White Rose University Consortium logo
University of Leeds logo University of Sheffield logo York University logo

A scenographer's perspective on Arabic theatre and Arab-Muslim identity

Alhajri, Khalifah Rashed (2007) A scenographer's perspective on Arabic theatre and Arab-Muslim identity. PhD thesis, University of Leeds.

[img] Text
uk_bl_ethos_487699.pdf

Download (33Mb)

Abstract

This study explores the issue of Arab-Muslim identity from the viewpoint of a Kuwaiti visual artist and scenographer who is also an academic and teacher. It focuses on the history and current condition of the Arabic theatre and on the nature and qualities of Islamic art and architecture. The thesis consists of an introduction, six central chapters and a conclusion. Chapter one is a general introduction presenting the context, genesis and approach of the study and a number of questions pertinent to the researcher. It reviews the main sources used and outlines the organisation of the chapters. Chapter two investigates the relationship between ritual and drama, with particular attention to the Athenian Dionysia, the Cambridge Ritualists and their influence, the ta'ziyah, and ritual theatre and the avant garde in the twentieth century. Chapter three is concerned with the definition and typology of Islamic art and architecture, and with contesting views of the nature of this art. It goes on to discuss forms of Islamic ornament and the development of mosque architecture. Chapter four examines the various arguments around the contentious issue of the apparent lack of an indigenous Arabic theatre tradition. It then traces the history of Arabic theatre from its medieval origins to the advent of European-influenced forms in the nineteenth century. Chapter five first discusses the origin, development and significance of the ta'ziyah. It then examines recent attempts to present this unique phenomenon outside its cultural context, and considers the arguments concerning the validity of such experiments. Chapter six is concerned with the development of modern Arabic drama from 1847 to the present day. Focusing particularly on three twentieth-century playwrights whose work was chosen for the practice part of this thesis, and ends with an examination of the current state of the Arabic theatre. Chapter seven concentrates on scenography and its place in today's Arabic theatre. It comprises a number of parts and includes autobiographical material such as an account of the experience of a ta'ziyah performance in Syria, as well as, selected comments by individuals connected with the Kuwaiti theatre and extracts from a radio discussion. It concludes with a presentation of the practice work carried out as part of the study. Chapter eight draws together the themes, discussions and arguments of the cultural chapters, considers these in the light of the current condition of the Arabic theatre, and suggests possible ways in which that theatre might be revived.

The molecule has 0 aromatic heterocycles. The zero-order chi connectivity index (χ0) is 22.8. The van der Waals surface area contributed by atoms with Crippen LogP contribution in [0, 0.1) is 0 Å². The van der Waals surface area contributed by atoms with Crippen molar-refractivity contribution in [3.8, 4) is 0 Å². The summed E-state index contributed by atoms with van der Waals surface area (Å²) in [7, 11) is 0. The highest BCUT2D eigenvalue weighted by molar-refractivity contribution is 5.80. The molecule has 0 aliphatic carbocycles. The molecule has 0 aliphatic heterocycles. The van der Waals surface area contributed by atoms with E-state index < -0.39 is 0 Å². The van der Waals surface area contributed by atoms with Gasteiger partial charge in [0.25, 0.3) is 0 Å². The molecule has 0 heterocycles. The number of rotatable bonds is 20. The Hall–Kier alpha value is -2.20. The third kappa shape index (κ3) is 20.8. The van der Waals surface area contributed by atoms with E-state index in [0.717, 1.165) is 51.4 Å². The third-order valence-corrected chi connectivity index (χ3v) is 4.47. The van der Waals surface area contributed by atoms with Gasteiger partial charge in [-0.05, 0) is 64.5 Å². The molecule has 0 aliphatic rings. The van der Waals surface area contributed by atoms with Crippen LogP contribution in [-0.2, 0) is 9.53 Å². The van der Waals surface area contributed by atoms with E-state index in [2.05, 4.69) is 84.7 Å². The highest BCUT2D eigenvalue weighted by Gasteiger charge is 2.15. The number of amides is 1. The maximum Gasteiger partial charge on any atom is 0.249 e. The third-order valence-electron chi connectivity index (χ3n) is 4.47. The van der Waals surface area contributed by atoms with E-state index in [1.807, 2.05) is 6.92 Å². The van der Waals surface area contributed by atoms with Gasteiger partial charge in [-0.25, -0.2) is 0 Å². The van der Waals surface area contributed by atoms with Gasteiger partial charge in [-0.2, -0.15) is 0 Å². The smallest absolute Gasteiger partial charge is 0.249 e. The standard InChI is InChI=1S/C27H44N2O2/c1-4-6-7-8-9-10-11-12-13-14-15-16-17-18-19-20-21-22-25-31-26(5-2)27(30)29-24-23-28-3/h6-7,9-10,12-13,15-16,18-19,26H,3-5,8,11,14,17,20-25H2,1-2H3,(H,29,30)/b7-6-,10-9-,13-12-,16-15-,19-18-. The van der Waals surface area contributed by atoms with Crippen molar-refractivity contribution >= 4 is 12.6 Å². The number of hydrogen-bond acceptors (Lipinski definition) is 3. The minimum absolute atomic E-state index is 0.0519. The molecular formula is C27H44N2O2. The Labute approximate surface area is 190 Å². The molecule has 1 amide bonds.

Item Type: Thesis (PhD)
Academic Units: The University of Leeds > Faculty of Performance, Visual Arts and Communications (Leeds) > Fine Art, History of Art & Cultural Studies (Leeds)
Depositing User: Ethos Import
Date Deposited: 09 Apr 2010 10:14
Last Modified: 07 Mar 2014 10:21
URI: http://etheses.whiterose.ac.uk/id/eprint/793

Actions (repository staff only: login required)